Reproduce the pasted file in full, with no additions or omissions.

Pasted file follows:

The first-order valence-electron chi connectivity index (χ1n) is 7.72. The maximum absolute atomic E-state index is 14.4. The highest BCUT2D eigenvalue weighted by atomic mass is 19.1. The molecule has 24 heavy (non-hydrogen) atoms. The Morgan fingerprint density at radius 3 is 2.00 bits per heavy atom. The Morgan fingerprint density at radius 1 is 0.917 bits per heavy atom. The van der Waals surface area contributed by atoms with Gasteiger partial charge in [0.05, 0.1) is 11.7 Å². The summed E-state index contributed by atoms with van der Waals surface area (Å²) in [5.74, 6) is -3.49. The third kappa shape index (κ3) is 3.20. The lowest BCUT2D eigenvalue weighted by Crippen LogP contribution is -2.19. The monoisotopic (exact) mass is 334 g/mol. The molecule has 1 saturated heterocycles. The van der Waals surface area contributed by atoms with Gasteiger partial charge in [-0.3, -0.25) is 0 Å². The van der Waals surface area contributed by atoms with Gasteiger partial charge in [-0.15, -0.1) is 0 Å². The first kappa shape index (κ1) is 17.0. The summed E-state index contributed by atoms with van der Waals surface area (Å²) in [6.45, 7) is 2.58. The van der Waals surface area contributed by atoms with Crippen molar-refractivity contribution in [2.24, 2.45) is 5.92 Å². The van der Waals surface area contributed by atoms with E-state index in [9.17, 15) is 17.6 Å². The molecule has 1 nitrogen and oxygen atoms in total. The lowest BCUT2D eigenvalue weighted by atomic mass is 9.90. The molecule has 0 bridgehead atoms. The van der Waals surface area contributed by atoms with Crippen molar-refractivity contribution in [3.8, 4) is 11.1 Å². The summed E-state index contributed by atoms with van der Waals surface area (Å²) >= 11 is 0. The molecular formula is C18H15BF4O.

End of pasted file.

The first-order valence-electron chi connectivity index (χ1n) is 7.72. The maximum absolute atomic E-state index is 14.4. The highest BCUT2D eigenvalue weighted by atomic mass is 19.1. The molecule has 24 heavy (non-hydrogen) atoms. The Morgan fingerprint density at radius 3 is 2.00 bits per heavy atom. The Morgan fingerprint density at radius 1 is 0.917 bits per heavy atom. The van der Waals surface area contributed by atoms with Gasteiger partial charge in [0.05, 0.1) is 11.7 Å². The summed E-state index contributed by atoms with van der Waals surface area (Å²) in [5.74, 6) is -3.49. The third kappa shape index (κ3) is 3.20. The lowest BCUT2D eigenvalue weighted by Crippen LogP contribution is -2.19. The monoisotopic (exact) mass is 334 g/mol. The molecule has 1 saturated heterocycles. The van der Waals surface area contributed by atoms with Gasteiger partial charge in [-0.3, -0.25) is 0 Å². The van der Waals surface area contributed by atoms with Gasteiger partial charge in [-0.15, -0.1) is 0 Å². The first kappa shape index (κ1) is 17.0. The summed E-state index contributed by atoms with van der Waals surface area (Å²) in [6.45, 7) is 2.58. The van der Waals surface area contributed by atoms with Crippen molar-refractivity contribution in [2.24, 2.45) is 5.92 Å². The van der Waals surface area contributed by atoms with E-state index in [9.17, 15) is 17.6 Å². The molecule has 1 nitrogen and oxygen atoms in total. The lowest BCUT2D eigenvalue weighted by atomic mass is 9.90. The molecule has 0 bridgehead atoms. The van der Waals surface area contributed by atoms with Crippen molar-refractivity contribution in [3.8, 4) is 11.1 Å². The summed E-state index contributed by atoms with van der Waals surface area (Å²) >= 11 is 0. The molecular formula is C18H15BF4O.